I wound up in St. Rita’s basement. Andy met me at the door. It was a 2 Speaker Sunday night meeting, and he said, “Oh, good, Pete, you’re here – you’re our first speaker.” I’d spoken many times, at many meetings, at conventions with hundreds of people - I had my story down pat - I could do this. Only this time, it was right after I’d looked into the abyss. Before they found me in that train station, I had experienced a moment of devestating clarity on that train, somewhere in the swamplands of New Jersey, that was absolutely crushing at the time. It had occurred to me that, despite everything I had done, all of my efforts at bettering myself, all the meetings I had attended in nearly 4 years of sobriety, all the service work, all the writing, all the meetings I’d helped start, the Fellowship I’d helped grow, nothing had really changed. I was still the same, basic, lonely person, and nothing I did going forward was going to change that. I was nothing. I was still lost, still scared of life, still a complete mess on the inside, still that same, lost kid I’d been at 6 years old, still as messed up as I’d been in my active addiction, still as crazy as I’d been when traveling all over the country under an assumed identity when I went AWOL from the Navy, 6 years before. Nothing had changed, and nothing would. This was a horrifying moment of truth for me. I’d gotten on that train with a ticket to DC, but got off in Philadelphia for a cup of coffee and to find a place to hide. That plan did not work out so well, as I found myself staring out at the crowd of 40 or 50 addicts in that huge basement room. I was supposed to tell them my recovery story. I didn't have one. I had a story about staying clean by going to meetings - that was all I had. And I knew it.

    I told my story, but I no longer believed the words. The words left my mouth, the same ones I had told to rousing response, but they seemed to fall to the floor with a dull thud. There was no ring of truth in them, not anymore, maybe not ever – I had been fooling myself all along. I was nothing. That group met me with nothing but compassion and understanding, but I did my best to stay away from them for the next couple of months. Something kept drawing me back there, though, and I eventually heard what they were talking about there. It took me awhile – several months – before I came around, got the message, and went through the 12 Steps, like they did there, and my life immediately got better. Just like they said that it would. And, it no longer mattered, because it was no longer about me. That was the real freedom in the message. That thing that had entrapped and enslaved us all, all of us who suffered addiction or alcoholism, it wasn’t the substances that were killing us, it was the obsession with our Selves. The 12 Steps, as they were laid out in that Big Book of AA, freed us of that, and the freedom was really unbelievable. It created an amazing energy among us, an energy that was contagious.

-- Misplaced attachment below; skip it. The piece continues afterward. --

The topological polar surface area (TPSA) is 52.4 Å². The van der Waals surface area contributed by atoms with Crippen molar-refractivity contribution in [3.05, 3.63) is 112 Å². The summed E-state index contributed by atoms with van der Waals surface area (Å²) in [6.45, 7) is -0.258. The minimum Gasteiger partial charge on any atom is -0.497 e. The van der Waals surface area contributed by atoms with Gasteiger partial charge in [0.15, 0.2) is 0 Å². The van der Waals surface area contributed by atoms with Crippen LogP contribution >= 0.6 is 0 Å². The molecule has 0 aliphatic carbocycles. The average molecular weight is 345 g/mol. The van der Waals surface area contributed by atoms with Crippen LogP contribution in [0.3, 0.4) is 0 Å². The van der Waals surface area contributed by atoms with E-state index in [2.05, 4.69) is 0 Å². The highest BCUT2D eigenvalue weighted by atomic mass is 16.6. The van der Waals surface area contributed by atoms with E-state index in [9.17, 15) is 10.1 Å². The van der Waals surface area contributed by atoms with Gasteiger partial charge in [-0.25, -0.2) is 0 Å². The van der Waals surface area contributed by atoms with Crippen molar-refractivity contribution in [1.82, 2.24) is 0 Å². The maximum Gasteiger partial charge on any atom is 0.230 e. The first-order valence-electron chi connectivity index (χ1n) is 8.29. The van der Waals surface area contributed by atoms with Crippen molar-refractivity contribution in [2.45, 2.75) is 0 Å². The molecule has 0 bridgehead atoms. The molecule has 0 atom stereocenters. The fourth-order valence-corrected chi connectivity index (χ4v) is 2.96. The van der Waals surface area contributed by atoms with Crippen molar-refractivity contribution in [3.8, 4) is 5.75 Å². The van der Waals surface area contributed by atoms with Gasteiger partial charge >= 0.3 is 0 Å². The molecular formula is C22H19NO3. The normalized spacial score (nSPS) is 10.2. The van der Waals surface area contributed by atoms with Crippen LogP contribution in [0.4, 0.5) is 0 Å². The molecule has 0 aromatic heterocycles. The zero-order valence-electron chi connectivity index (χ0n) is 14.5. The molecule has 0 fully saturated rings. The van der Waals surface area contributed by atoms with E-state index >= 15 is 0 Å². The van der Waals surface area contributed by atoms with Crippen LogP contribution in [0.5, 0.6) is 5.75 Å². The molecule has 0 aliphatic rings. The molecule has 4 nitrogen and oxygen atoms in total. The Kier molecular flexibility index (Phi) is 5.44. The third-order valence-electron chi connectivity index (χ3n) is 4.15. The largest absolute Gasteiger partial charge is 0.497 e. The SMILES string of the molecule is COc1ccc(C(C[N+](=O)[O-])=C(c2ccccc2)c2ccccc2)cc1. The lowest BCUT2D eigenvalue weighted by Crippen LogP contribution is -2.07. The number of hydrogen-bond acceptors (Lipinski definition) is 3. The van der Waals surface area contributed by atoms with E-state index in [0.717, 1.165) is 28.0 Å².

• That group was so dynamic. I arrived there right when it was really taking off. So many sick and desperate people were showing up there, and the group was well-positioned to handle them. It grew to hundreds that year - the energy was amazing. I wound up suffering an injury at work, and had to take 6 weeks off to allow my finger to heal - I worked in a machine shop at the time. This gave me plenty of time to spend around the group, getting to know many of the members well.

    By that fall, the group was making a lot of noise that couldn't be ignored in the rest of N.A. N.A. was on a kick about using only N.A. literature in its meetings. AA material was considered "outside literature" and not allowed in NA meetings. In their interpretation of one of the 12 traditions, this was considered "outside literature", and wasn't allowed. Another tradition states that groups were autonomous, subject only to their own group's conscience as to how they conducted their affairs. However, when NA published it's own Basic Text for recovery, they changed the wording of this tradition, thus allowing the organization to dictate to a group. This group complied with the tradition and did not bring the AA Big Book into their meetings, but members sharing about how they got well would inevitably refer to the big book, since it was through it that their sponsors guided them through the 12 steps.

    At an Area Services meeting late that fall, the group was told to cease and desist of members even making mention of the AA Big Book when they shared their story, or they would be removed from the NA meeting list. The group members there stood up and said, "well, in that case, we no longer belong here", and they walked out. They couldn't edit their experience, or leave out one of the critical details about how they escaped hell. So, they (we) became what eventually would be referred to as Addicts Anonymous. We continued to grow and thrive for a time. However, a rift within the group had already begun. A number of members did not agree with the decision to leave N.A., so they remained, and complied with the Area Services order to not talk about the AA Big Book when they shared. This marked the point from which that growing, thriving group of recovery would never quite be the same as it was that one, magical summer.